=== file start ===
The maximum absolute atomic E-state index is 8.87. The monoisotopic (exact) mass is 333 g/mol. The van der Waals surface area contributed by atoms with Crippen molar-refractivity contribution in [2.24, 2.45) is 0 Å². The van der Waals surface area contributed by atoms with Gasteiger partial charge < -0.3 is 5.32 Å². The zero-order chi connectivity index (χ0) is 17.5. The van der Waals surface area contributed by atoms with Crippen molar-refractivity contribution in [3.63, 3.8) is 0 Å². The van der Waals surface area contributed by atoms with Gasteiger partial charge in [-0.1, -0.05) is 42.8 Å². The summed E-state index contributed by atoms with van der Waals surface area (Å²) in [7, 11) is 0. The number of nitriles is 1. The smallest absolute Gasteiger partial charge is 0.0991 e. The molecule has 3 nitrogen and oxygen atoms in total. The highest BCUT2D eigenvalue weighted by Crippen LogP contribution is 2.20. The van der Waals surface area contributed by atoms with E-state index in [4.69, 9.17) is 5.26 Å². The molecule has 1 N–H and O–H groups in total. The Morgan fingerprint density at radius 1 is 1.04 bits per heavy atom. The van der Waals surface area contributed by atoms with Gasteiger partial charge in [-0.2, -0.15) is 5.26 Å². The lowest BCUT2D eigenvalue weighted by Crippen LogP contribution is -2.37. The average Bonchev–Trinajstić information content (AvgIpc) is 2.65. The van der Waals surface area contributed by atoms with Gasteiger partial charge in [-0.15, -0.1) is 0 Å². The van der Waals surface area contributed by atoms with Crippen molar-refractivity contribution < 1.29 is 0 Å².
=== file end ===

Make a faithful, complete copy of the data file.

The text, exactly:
The maximum absolute atomic E-state index is 8.87. The monoisotopic (exact) mass is 333 g/mol. The van der Waals surface area contributed by atoms with Crippen molar-refractivity contribution in [2.24, 2.45) is 0 Å². The van der Waals surface area contributed by atoms with Gasteiger partial charge < -0.3 is 5.32 Å². The zero-order chi connectivity index (χ0) is 17.5. The van der Waals surface area contributed by atoms with Crippen molar-refractivity contribution in [3.63, 3.8) is 0 Å². The van der Waals surface area contributed by atoms with Gasteiger partial charge in [-0.1, -0.05) is 42.8 Å². The summed E-state index contributed by atoms with van der Waals surface area (Å²) in [7, 11) is 0. The number of nitriles is 1. The smallest absolute Gasteiger partial charge is 0.0991 e. The molecule has 3 nitrogen and oxygen atoms in total. The highest BCUT2D eigenvalue weighted by Crippen LogP contribution is 2.20. The van der Waals surface area contributed by atoms with E-state index in [4.69, 9.17) is 5.26 Å². The molecule has 1 N–H and O–H groups in total. The Morgan fingerprint density at radius 1 is 1.04 bits per heavy atom. The van der Waals surface area contributed by atoms with Gasteiger partial charge in [-0.2, -0.15) is 5.26 Å². The lowest BCUT2D eigenvalue weighted by Crippen LogP contribution is -2.37. The average Bonchev–Trinajstić information content (AvgIpc) is 2.65. The van der Waals surface area contributed by atoms with Gasteiger partial charge in [-0.15, -0.1) is 0 Å². The van der Waals surface area contributed by atoms with Crippen molar-refractivity contribution < 1.29 is 0 Å².